Photo from UNIAN, Iryna Sokolovska

The National Agency on Corruption Prevention has presented an updated Unified state register of persons who committed acts of corruption or corruption-related offenses (Register of corrupt officials).

NACP Chief Oleksandr Novikov and Head of the NACP's Department of Prevention and Detection of Corruption Serhiy Derkach presented the update, while the event was also attended by Ukraine's foreign partners, an UNIAN correspondent reported.

Read alsoU.S. Embassy lists two main challenges hindering Ukraine's developmentAccording to Novikov, 59% of Ukrainians believe opening data on corrupt officials is one of the main measures to prevent corruption; before the update, the Register of corrupt officials remained a formality given an inconvenient search tool and categorizing issues.

"Today we are presenting a new register. Now you can see how many persons have been held accountable for corruption. Among them, in particular, how many were charged with criminal offenses, how many – with administrative offenses, and how many are subject to disciplinary liability. We've also made a convenient search tool, and now by entering a name or type of the offense committed, anyone may analyze data," Novikov said.

The official added that the update includes an interactive map of offenses.

"Now you can see the number of persons who have committed corruption offenses in any area with a breakdown for each category of offenses," Novikov said.

Now all participants in public procurement processes will be able to check whether officials or legal entities with whom they intend to do business have been put on the Register of corrupt officials, he said.

Being on that register disallows participation in procurement transactions, Novikov added.

Constitutional crisis in Ukraine: Background

On October 27, the Constitutional Court, on the motion of 47 MPs, adopted a decision repealing Article 366-1 of the Criminal Code, which had provided for liability for inaccurate declaration of assets by government officials.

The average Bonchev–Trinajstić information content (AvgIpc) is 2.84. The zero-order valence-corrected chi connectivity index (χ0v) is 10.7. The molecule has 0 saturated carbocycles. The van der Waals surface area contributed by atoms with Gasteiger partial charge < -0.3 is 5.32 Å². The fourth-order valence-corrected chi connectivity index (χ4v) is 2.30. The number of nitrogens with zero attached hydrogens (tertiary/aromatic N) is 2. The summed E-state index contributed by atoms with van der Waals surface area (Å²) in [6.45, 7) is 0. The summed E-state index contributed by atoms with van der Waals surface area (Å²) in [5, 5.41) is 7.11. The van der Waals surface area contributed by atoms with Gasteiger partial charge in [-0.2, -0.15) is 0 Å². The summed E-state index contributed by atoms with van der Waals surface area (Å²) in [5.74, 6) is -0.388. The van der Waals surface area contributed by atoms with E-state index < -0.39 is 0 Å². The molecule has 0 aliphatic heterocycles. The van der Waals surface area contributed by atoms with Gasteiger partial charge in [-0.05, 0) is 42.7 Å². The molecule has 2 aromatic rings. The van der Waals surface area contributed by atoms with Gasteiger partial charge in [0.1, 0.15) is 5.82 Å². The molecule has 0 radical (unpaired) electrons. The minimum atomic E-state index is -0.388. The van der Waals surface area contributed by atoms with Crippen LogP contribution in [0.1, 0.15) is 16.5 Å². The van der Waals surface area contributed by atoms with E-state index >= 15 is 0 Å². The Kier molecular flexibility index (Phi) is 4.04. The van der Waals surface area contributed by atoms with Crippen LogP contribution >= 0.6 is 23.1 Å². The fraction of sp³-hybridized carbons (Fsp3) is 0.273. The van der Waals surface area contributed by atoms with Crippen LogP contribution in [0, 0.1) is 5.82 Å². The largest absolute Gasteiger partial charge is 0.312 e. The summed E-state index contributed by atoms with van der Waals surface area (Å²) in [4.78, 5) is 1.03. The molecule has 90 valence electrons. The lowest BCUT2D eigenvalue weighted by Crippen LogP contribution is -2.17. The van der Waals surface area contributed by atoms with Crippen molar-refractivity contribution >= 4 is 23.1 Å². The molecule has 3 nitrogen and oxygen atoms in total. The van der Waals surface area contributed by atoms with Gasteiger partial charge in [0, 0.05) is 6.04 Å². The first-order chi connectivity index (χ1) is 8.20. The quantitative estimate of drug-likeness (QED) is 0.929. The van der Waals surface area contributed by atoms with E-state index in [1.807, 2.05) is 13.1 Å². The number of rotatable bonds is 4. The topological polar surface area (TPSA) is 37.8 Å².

The Constitutional Court also recognized unconstitutional the provisions of laws on the verification of e-declarations, and abolished the powers of the NACP to verify such declarations and identify conflict of interest.

President Volodymyr Zelensky tabled bill No. 4288 in parliament to terminate the powers of all Constitutional Court judges. The document states, in particular, that the decision of the Constitutional Court of October 27 is "null and void" (such that it does not create legal consequences) as such that was adopted by the Constitutional Court judges in conditions of a real conflict of interests." Zelensky proposes the termination of the powers of Constitutional Court judges, suggesting that actors authorized to appoint new judges immediately begin the competitive selection.

The Venice Commission has acknowledged that the Constitutional Court's decision of October 27 "lacks clear reasoning, has no firm basis in international law, and was possibly tainted with a major procedural flaw – an unresolved question of a conflict of interest of some judges."

On January 25, 2021, the Ambassadors of the G7 countries (the United Kingdom, the United States, Canada, France, Italy, Germany, and Japan) in Ukraine provided advice to the Ukrainian authorities on how to reform the Constitutional Court of Ukraine (CCU) and conduct judicial reform in general.

According to the G7 Ambassadors, they provided a set of priority actions that should restore public confidence in the Ukrainian judiciary and anti-corruption infrastructure and trust in them, as well as significantly contribute to the advancement of Ukraine on the path to achieving a prosperous, secure democracy.